Now of all well-known public speakers, Newman possessed a distinct pulpit individuality and personality. It was the very opposite of the magna vox, thunder and lightning, giantlike missionary type of forty or fifty years ago or the stagy Billy Sunday species of recent times. And yet Canon Kingsley spoke of Newman as "the most perfect orator." Matthew Arnold has given us a detailed pen-picture of Newman's preaching personality: 

Who could resist the charm of that spiritual apparition, gliding in the dim afternoon light through the aisles of St. Mary's, rising into the pulpit, and then, in the most entrancing of voices, breaking the silence with words and thought which were religious music—subtle, sweet and mournful?

Such religious music to live does not depend solely on its author's personality.

The simplicity of oratory, found particularly in the "Parochial Sermons," has become the standard adopted by all prominent speakers of our day. Pope Pius X recalled the Church to the preaching simplicity of apostolic times; he urged priests to preach the catechism. Nowadays an audience, whether in church or in an auditorium or over the radio, desires facts, reasons; logic first, with the manner but second ... 

Newman happily summed up this spirit of his Anglican sermons in the title, "Parochial and Plain Sermons." His personality of a spiritual reformer and rising littérateur was undoubtedly a powerful motive in drawing his comparatively large Sunday afternoon congregation at St. Mary's. But had his printed words no other exceptionally appealing quality, they would long since have gone down into the oblivion labeled "out of print." At most, a few parts would be crystallized in some anthology of "Extracts from Great Preachers." But as the subterfuge of certain Oxford dons in advancing the Sunday evening repast to the time of Newman's preaching did not diminish the size of his audience, so today his sermons, despite their hundredth year, live on; they are read and studied; they can be bought in new printings—a rare centennial tribute to any author or to any book, certainly to any collection of sermons!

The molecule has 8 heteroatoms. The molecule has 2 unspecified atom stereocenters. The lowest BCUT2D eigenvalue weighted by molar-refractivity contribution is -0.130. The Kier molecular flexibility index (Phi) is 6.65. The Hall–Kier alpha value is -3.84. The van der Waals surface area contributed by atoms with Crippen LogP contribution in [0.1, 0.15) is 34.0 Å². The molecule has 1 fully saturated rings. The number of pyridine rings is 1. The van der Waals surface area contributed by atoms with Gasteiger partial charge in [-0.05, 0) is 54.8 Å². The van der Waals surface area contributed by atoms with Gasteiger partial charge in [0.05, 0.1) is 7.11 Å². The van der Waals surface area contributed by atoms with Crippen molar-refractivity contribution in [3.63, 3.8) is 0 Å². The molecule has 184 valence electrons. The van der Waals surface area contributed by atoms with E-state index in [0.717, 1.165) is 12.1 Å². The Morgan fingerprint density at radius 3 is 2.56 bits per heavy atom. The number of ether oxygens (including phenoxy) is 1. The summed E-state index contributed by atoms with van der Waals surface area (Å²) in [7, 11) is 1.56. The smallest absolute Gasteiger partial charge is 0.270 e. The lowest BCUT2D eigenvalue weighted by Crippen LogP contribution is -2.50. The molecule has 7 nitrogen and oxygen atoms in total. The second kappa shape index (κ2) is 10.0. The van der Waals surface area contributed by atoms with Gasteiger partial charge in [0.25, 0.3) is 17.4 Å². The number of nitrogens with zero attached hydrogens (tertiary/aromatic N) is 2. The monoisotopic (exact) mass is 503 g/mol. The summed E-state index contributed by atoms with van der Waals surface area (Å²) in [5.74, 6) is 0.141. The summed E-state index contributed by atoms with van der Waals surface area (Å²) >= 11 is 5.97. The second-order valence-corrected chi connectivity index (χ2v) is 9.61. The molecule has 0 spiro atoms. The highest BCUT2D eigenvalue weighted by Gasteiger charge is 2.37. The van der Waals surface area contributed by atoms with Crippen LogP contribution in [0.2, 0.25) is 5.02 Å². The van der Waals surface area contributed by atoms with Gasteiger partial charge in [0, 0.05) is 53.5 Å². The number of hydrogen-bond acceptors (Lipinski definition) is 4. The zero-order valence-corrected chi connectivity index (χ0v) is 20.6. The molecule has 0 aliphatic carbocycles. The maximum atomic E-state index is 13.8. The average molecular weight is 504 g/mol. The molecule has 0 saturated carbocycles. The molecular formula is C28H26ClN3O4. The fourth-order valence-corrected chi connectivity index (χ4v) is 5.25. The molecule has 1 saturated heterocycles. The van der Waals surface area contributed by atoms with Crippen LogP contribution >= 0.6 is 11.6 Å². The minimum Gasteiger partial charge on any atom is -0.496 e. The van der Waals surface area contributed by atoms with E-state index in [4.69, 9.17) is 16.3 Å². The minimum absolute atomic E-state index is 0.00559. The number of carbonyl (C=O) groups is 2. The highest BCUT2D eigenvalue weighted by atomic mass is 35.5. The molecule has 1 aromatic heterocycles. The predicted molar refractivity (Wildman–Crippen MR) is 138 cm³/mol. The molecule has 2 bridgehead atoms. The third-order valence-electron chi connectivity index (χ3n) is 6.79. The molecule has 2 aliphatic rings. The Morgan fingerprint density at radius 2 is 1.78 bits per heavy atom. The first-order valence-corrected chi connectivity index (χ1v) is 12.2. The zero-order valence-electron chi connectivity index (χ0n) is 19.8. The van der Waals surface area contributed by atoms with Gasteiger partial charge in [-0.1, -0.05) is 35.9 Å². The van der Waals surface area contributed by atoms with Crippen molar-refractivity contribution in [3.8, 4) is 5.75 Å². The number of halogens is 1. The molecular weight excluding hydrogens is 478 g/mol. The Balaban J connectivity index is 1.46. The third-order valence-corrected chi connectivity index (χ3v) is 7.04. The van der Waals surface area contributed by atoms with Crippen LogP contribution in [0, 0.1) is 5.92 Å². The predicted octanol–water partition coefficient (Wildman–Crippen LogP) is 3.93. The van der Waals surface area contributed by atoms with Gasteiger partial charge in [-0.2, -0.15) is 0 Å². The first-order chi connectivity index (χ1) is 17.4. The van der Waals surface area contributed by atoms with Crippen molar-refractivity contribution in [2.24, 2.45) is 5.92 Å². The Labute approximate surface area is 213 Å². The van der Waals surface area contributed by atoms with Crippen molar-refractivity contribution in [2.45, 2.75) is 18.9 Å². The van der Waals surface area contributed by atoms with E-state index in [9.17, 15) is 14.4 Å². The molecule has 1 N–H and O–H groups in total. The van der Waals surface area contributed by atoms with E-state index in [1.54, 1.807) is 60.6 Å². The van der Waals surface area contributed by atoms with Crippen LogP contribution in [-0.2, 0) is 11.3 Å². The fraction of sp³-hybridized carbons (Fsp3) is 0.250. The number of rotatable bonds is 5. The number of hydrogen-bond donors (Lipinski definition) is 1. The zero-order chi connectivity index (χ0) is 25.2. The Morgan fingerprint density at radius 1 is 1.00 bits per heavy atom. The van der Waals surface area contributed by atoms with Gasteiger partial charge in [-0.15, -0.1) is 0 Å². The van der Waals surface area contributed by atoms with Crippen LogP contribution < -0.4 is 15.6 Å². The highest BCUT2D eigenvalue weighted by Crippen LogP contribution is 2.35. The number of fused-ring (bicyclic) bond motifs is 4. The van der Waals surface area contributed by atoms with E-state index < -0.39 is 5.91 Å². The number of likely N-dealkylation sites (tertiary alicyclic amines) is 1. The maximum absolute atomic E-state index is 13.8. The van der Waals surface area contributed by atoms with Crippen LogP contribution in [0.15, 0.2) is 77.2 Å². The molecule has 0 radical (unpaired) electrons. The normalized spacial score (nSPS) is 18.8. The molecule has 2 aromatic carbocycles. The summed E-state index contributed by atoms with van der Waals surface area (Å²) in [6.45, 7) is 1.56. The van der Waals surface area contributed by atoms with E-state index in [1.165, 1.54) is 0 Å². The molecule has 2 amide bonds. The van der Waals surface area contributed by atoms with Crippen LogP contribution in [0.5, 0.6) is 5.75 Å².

Their living appeal, I think, is due to: (1) their religious {vii} sympathy with the human heart; (2) their literary excellence; (3) Newman's personality. And this is the order of their appeal, though I say this as a personal privilege outside the arena of controversy. Newman knew the depths of the human heart. He spoke of its trials, its miseries, its Christian consolations. He spoke a language intelligible to man's spirit. Standing above his audience in the pulpit, he came down to them in simple yet elegant words, in everyday yet exquisite figures; he became one of his audience, as sorely tried as the weakest of them, needing consolation as the frailest of them. If he spoke in the idioms of the human heart, the thoughts he used were not his own, but Holy Scripture's, the thoughts of Jehovah from the Old Testament, the thoughts of the Incarnate Second Person of the Blessed Trinity from the New Testament. The man called Newman disappeared. He would be but the mouthpiece of Almighty God. Spiritually his lips would be cleansed of human pride through the burning coals of Christian humility. The pronoun "I" finds no strictly personal use in Newman's sermons. Few could have spoken or penned so personal an appeal in such an impersonal way as is found in the famous peroration of his last Anglican sermon.